At some point, Hemmerling became disenchanted as a result the changes under Second Vatican Council, particularly as those changes dealt with the religious. Hemmerling thought that the Catholic Church was becoming too modern. As a result, Hemmerling claims that he no longer wanted to become a priest.
By 1968, Hemmerling had moved to the Highland Village Apartments in Duluth, Minnesota. Duluth is 126 miles from his priory in Fifield, Minnesota.
Hemmerling implemented the “New Direction” program at the College of Saint Scholastica. A January 1969 article in the college’s newspaper [ View ] featured Hemmerling’s program.
At some point in late 1970 or early 1971, a 33 year old Hemmerling pled guilty to contributing to the delinquency of a minor. According to a local news report, “Hemmerling was charged with inducing a scholarship recipient to come to Duluth, where, court records show, Hemmerling ‘did practice sodomy’ on the youth.” [ View ]
The case in Duluth was handled quietly by St. Louis County Attorney Keith Brownell in order avoid publicity on the case:
“I felt, rightly or wrongly, that this really wasn’t that big a crime. I entered into plea negotiations myself because I felt the program (New Directions, Inc. was of sufficient merit to justify my interest in it rather than going the normal course.” – Brownell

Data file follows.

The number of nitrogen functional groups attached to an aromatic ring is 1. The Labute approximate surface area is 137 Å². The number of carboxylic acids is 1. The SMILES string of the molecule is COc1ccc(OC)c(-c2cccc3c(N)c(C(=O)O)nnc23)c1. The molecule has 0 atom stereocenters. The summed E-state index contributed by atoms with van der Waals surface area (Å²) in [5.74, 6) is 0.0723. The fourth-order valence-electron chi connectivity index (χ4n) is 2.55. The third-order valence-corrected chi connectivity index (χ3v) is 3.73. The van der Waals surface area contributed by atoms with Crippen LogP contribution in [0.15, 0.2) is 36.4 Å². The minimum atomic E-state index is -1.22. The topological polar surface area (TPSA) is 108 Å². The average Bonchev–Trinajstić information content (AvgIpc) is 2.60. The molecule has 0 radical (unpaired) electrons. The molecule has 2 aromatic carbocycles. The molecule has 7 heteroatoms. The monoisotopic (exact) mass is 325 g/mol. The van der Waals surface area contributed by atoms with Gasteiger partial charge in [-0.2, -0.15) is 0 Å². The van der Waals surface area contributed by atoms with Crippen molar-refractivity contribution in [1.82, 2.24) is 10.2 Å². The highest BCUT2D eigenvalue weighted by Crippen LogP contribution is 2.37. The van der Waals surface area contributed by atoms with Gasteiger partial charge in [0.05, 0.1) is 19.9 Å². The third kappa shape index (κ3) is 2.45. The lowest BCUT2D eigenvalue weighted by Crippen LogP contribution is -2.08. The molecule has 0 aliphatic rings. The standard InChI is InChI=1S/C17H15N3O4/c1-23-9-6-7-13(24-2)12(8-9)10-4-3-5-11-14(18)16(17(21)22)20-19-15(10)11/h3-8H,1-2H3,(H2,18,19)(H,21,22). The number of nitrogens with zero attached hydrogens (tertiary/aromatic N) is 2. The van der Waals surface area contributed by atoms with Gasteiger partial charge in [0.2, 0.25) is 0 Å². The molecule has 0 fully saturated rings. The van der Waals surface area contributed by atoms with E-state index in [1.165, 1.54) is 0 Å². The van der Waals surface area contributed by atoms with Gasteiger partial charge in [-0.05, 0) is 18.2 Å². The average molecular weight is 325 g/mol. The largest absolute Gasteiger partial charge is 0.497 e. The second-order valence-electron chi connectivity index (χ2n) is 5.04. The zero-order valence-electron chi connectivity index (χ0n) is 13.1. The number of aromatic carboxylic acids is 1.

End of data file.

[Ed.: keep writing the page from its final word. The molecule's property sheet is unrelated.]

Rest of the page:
By the summer of 1970, however, Hemmerling had already found a new home.
Prior Rembert Sorg, a 1929 graduate of Saint Vincent College in Latrobe, Pennsylvania set up a meeting between Hemmerling and Saint Vincent Archabbot Egbert Donovan, Saint Vincent College President Rev. Fintan R. Shoniker, along with the college’s academic dean and its treasurer, Rev. Conall Pfiester.
Someone suggested that Hemmerling contact a monk/priest from Saint Vincent, Fr. Lucian Malich, at his parish in nearby Whitney (PA). The local parish, Saint Cecilia’s, had a vacant convent building that hadn’t been cleaned in a few years. Malich set the rent at $300 per month and said that Hemmerling could have the first month free if he cleaned the place.
Hemmerling had to receive the blessing of Bishop William Connare. According to Hemmerling, Connare’s chancellor, possibly Fr. Norbert Felix Gaughan, didn’t want Hemmerling in the diocese. Hemmerling met directly with the bishop, bypassing the chancellor, and received the bishop’s approval.
On his second day in Whitney, three woman approached Hemmerling while he was washing walls. They were the church organist, secretary and the cook. Hemmerling was busy and said he was rude to the women.